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McCombs v. State

United States District Court, D. South Carolina, Charleston Division

June 21, 2019

John McCombs, Petitioner,
State of South Carolina, Respondent.



         This action has been filed by Petitioner, pro se and in forma pauperis, pursuant to 28 U.S.C. § 2241, alleging that his criminal conviction and subsequent commitment as a sexually violent predator are unlawful. Petitioner is in the custody of the South Carolina Sexually Violent Predator Program (the “Program”) of the South Carolina Department of Mental Health. Currently before the Court is Petitioner's Emergency Motion for Immediate Injunction. (Dkt. No. 12.) Petitioner asks that the Court order the employees at the Program to fulfill his request to make copies beyond the 25 pages allowed by the Program. (Id.) He states that without this injunctive relief, he will “not be able to fulfill the process of service obligation upon the submission of a brief.” (Id. at 1.) He states that the Program's refusal to fulfill his copy request amounts to a denial of access to the courts. (Id. at 2.) Pursuant to the provisions of Title 28, United States Code, Section 636(b)(1) and Local Rule 73.02(B)(2)(e), D.S.C., all pretrial matters in cases involving pro se litigants are referred to a United States Magistrate Judge for consideration. For the reasons set forth below, the undersigned recommends the Court deny Petitioner's motion.


         A preliminary injunction “protect[s] the status quo . . . to prevent irreparable harm during the pendency of a lawsuit ultimately to preserve the court's ability to render a meaningful judgment on the merits.” In re Microsoft Corp. Antitrust Litigation, 333 F.3d 517, 525 (4th Cir. 2003) (abrogated on other grounds by eBay, Inc. v. MercExchange, L.L.C., 547 U.S. 388 (2006)). A preliminary injunction is “an extraordinary remedy never awarded as of right.” Winter v. Natural Res. Def. Council, Inc., 555 U.S. 7, 24 (2008).

         To obtain a preliminary injunction, a plaintiff must show the following:

(1) That he is likely to succeed on the merits,

(2) that he is likely to suffer irreparable harm in the absence of preliminary relief,

(3) that the balance of equities tips in his favor, and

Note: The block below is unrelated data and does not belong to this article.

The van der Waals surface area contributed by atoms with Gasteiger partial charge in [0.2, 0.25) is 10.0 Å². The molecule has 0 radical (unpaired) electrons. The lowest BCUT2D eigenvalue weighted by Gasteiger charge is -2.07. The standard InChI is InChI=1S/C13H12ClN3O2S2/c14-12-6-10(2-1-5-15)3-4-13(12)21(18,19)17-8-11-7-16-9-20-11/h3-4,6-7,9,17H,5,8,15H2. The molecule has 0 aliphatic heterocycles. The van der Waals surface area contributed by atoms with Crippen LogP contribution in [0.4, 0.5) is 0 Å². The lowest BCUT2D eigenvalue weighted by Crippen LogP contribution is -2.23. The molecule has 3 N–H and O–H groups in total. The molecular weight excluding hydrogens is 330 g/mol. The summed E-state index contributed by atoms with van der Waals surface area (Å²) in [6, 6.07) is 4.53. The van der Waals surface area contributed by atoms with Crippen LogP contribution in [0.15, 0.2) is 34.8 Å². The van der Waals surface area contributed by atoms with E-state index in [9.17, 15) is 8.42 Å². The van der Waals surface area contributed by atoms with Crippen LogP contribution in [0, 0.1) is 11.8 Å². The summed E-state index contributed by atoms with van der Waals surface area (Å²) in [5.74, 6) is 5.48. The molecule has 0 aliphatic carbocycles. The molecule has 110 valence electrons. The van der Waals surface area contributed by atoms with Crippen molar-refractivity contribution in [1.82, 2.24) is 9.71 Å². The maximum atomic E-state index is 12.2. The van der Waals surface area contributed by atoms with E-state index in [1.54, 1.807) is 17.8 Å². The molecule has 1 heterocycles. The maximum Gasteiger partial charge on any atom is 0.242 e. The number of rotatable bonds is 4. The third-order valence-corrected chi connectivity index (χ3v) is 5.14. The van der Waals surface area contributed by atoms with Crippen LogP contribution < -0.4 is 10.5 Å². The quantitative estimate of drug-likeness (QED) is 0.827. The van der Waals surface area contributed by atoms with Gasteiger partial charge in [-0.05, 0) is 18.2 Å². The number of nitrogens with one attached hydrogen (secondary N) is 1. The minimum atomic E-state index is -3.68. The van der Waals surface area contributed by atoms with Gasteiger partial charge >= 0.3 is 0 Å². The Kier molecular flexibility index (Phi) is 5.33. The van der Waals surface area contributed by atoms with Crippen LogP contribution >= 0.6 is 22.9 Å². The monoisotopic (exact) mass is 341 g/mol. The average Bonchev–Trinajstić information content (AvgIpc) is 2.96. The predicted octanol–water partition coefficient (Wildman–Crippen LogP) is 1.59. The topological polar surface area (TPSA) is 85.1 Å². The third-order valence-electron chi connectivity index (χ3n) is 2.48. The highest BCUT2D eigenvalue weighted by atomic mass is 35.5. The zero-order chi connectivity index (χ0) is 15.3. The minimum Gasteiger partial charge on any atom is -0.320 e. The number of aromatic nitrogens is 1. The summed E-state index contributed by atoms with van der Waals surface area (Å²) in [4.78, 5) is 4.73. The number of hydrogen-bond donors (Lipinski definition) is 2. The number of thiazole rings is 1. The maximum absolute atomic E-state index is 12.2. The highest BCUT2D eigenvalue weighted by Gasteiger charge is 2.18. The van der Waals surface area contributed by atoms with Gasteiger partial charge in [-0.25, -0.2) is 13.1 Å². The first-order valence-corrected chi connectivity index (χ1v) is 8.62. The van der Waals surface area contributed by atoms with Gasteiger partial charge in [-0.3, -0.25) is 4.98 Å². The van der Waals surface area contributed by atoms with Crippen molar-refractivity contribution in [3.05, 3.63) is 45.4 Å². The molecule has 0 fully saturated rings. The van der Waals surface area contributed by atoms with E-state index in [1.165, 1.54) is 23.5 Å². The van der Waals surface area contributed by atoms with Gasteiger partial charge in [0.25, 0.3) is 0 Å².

(4) that an injunction is in the public interest. Winter, 555 U.S. at 20.


         Upon review, the Court finds that Petitioner has failed to make the required showing under Winter. As an initial matter, Petitioner has failed to demonstrate a likelihood of success on the merits of his claim for injunctive relief. The Supreme Court has stated that prisoners[1] must be allowed access to the courts that is “adequate, effective and meaningful.” Bounds v. Smith, 430 U.S. 817, 822 (1977) (holding that prisons must give inmates access to law libraries or direct legal assistance). However, “inmates do not have unlimited rights to photocopies or photocopying machines.” Lyons v. Clark, 694 F.Supp. 184, 188 (E.D. Va. 1988), aff'd, 887 F.2d 1080 (4th Cir. 1989); see also Carroll v. North Carolina Department of Corrections, No. 91-7562, 1991 WL 158146 (4th Cir. 1991) (Pro se prisoners may hand write legal papers to submit for submission to the Court); Johnson v. Moore, 948 F.2d 517, 521 (9th Cir. 1991) (“A denial of free photocopying does not amount to a denial of access to the courts.”); Sands v. Lewis, 886 F.2d 1166, 1169 (9th Cir. 1989) (“numerous courts have rejected any constitutional right to free and unlimited photocopying”). To state a claim, therefore, Petitioner must show that his access to the courts was effectively impeded by the denial, not just that the denial was unreasonable. See Walker v. Mintzes, 771 F.2d 920, 932 (6th Cir. 1985); Jones v. Franzen, 697 F.2d 801, 803 (7th Cir. 1983) (holding that if denial of access “is unreasonable but not impeding [plaintiff] has not made out a prima facie case of violation of his constitutional rights.”).